Examining the Great Fire of London
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Just past midnight on Sunday, September 2, 1666, one of the biggest fires in history broke out in a baker’s shop on Pudding Lane in London, England, one block north of London Bridge. This location was in the thick of the medieval city’s streets. Homes sandwiched together and constructed mainly of dry and brittle wood caught fire, rendering many people homeless and downhearted in this section of Britain’s capital city.
The family living above the bakery escaped through the windows, although a maidservant became the first of the surprisingly few victims recorded in the Great Fire of London. The constables for the parish soon arrived on the scene with their plan to demolish the nearby buildings in an effort to prevent the flames from spreading, but the idea did not sit well with the Lord Mayor of London, Sir Thomas Bloodworth.
the Fire Spread?
One man, Lord Mayor Bloodworth, is widely blamed for one of the biggest fires in history – both then and now. The comment he made upon looking at the initial Pudding Lane blaze, "Pish! A woman could piss it out", is often quoted and judged as outrageous. Bloodworth is said to have left the city to burn and its citizens to their demise.
One of the major firefighting techniques of the time was to isolate a fire by demolishing nearby buildings. Because the order for demolition was not given until Sunday night, when the King overruled the Mayor’s order to delay, the chance to contain the flames was gone. Local firefighters, who were just regular folk bent on protecting their neighbor’s livelihood as well as their own, were left to simply watch the wind press the fire ever north and east from Pudding Lane. The Tower of London, just west of the bakery, was left untouched.
The relentless wind pushed the flames down the river bank towards Westminster and Whitehall, the residence of Charles II, King of England. The homes that crowded London Bridge were also threatened, as well as the walls of the great St. Paul’s Cathedral. On the second day of the fire, those on the south bank of the river watched in horror as banker’s homes and medieval shopping malls like the Royal Exchange were quickly consumed by the blaze.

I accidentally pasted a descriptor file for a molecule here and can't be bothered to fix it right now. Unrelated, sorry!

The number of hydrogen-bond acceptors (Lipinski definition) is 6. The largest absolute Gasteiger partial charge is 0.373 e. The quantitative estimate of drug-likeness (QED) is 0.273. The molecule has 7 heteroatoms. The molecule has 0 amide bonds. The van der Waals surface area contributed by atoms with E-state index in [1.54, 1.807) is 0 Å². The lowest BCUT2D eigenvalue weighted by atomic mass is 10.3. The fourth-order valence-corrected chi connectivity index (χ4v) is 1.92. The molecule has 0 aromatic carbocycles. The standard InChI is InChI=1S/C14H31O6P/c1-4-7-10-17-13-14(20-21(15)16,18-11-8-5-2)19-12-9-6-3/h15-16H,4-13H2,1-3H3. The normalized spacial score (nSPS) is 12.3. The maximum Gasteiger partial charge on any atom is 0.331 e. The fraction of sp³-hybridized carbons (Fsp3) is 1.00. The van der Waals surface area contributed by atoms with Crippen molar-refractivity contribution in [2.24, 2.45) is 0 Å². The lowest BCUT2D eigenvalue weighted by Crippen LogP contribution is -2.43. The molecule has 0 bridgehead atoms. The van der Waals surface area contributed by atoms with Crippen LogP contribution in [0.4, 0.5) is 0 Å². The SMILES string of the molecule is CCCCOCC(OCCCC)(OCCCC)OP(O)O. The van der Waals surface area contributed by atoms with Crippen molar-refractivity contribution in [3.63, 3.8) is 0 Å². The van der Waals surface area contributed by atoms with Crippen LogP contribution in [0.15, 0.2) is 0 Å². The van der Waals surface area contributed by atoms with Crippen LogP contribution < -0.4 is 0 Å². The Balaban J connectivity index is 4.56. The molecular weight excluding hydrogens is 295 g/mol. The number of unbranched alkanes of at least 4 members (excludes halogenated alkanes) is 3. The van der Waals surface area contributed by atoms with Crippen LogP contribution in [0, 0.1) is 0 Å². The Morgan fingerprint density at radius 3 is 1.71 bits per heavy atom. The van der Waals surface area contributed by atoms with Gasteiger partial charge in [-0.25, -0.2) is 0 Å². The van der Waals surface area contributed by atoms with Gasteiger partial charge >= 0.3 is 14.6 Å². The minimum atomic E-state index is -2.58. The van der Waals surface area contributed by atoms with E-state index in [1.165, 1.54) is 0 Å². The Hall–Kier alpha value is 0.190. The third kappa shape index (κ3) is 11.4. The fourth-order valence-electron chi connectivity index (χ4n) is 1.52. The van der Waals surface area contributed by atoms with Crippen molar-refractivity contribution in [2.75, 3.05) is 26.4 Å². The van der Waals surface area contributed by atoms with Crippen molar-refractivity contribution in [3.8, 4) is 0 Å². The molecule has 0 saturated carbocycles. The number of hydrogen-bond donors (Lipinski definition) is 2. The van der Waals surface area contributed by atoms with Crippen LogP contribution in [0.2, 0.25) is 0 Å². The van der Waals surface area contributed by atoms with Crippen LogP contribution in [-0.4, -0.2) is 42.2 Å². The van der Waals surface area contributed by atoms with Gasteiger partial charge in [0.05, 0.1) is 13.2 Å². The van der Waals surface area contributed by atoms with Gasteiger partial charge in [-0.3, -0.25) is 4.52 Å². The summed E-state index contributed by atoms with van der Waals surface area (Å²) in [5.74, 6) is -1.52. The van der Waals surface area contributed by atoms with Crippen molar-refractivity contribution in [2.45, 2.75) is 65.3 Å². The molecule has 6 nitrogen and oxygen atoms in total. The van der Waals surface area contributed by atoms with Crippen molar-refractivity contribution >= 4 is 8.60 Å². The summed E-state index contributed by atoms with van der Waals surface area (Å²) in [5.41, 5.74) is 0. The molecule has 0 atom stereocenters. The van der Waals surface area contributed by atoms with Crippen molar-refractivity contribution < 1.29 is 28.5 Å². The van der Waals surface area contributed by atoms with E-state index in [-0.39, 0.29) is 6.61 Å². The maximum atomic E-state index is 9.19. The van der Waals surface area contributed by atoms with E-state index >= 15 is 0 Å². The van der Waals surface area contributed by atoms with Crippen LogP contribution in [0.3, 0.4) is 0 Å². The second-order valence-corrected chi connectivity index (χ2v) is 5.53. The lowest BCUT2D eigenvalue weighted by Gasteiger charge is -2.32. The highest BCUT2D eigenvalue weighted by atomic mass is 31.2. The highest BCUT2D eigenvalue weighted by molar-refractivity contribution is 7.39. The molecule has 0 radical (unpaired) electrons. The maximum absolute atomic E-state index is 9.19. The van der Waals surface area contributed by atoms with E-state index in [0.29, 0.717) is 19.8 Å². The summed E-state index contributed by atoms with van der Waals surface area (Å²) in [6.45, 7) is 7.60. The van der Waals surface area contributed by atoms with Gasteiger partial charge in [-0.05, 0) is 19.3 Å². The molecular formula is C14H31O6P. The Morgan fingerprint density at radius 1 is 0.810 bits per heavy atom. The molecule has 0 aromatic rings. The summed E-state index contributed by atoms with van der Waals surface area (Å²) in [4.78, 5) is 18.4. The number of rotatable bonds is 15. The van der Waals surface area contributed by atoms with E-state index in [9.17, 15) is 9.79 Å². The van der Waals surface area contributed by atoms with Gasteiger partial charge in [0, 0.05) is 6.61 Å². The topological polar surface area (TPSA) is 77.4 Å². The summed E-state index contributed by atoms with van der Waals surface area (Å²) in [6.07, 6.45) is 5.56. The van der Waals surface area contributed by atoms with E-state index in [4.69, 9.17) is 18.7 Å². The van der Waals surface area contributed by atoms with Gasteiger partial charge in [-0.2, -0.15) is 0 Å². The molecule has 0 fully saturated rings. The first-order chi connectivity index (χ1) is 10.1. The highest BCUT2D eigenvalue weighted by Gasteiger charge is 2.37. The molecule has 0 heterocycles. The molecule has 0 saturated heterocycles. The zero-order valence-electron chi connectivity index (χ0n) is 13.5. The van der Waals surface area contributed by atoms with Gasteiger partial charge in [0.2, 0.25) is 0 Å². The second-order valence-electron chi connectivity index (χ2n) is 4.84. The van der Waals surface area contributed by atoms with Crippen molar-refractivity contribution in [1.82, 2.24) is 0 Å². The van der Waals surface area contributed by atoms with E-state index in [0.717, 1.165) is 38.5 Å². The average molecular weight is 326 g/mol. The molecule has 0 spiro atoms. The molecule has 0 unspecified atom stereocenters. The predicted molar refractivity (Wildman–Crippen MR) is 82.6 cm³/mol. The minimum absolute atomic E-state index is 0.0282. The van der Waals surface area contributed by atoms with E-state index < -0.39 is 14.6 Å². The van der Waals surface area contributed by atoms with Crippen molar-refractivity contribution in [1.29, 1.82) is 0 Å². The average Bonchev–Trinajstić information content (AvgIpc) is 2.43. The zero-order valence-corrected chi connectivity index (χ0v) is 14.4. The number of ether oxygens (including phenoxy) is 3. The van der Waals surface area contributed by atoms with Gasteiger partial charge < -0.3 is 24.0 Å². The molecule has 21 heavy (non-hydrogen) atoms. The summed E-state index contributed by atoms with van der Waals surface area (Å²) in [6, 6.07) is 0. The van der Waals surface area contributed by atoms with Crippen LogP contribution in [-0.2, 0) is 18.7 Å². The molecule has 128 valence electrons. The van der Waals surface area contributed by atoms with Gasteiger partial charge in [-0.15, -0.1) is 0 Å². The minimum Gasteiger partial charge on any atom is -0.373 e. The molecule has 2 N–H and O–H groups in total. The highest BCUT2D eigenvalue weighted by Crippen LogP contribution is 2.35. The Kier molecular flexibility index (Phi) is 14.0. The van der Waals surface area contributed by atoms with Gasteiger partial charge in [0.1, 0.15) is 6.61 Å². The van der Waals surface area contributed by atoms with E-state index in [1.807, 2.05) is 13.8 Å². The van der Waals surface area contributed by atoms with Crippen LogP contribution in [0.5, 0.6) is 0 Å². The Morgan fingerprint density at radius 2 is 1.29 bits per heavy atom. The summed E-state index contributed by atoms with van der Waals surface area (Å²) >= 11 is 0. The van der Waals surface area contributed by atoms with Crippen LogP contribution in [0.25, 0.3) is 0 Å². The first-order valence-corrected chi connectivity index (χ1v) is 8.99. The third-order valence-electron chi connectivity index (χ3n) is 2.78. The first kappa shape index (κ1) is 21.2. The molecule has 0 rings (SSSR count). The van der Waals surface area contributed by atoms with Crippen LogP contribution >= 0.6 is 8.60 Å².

People were flocking out of this walled portion of the city, and soon fear and emotions began to burn as well. When rumors started circulating about the flames being deliberately set by foreign powers, looting and violence broke out across the city. It was a riot on top of a disaster - chaos ruled in London.
Since Charles II did not get along well with those who ran the city of London, his offers for military help were turned down. Once again, a political standard interrupted the assistance that could have potentially controlled the Great Fire of London.
One of the Biggest Fires in History
Greatest of all the material destruction, which was accounted at approximately £10 million at the time, was perhaps the ruin of St. Paul’s Cathedral. The Customs House, city prisons and three of the city gates were also burnt to the ground.
Rebuilding programs utilized stone in place of wood and Queen and King Street in the city were laid out in a new fashion. Two monuments stand to commemorate the fire: a large tower near Pudding Lane designed by Christopher Wren (architect of St. Paul’s) and Robert Hooke and a golden statue of a boy that marks the place where the fire stopped on Pye Corner.
Emotional and political upheaval remained long after the flames died, but the Great Fire of London was credited as the event that stopped the plague from recurring. This distinction is undoubtedly the only positive consequence of one of the biggest fires in history.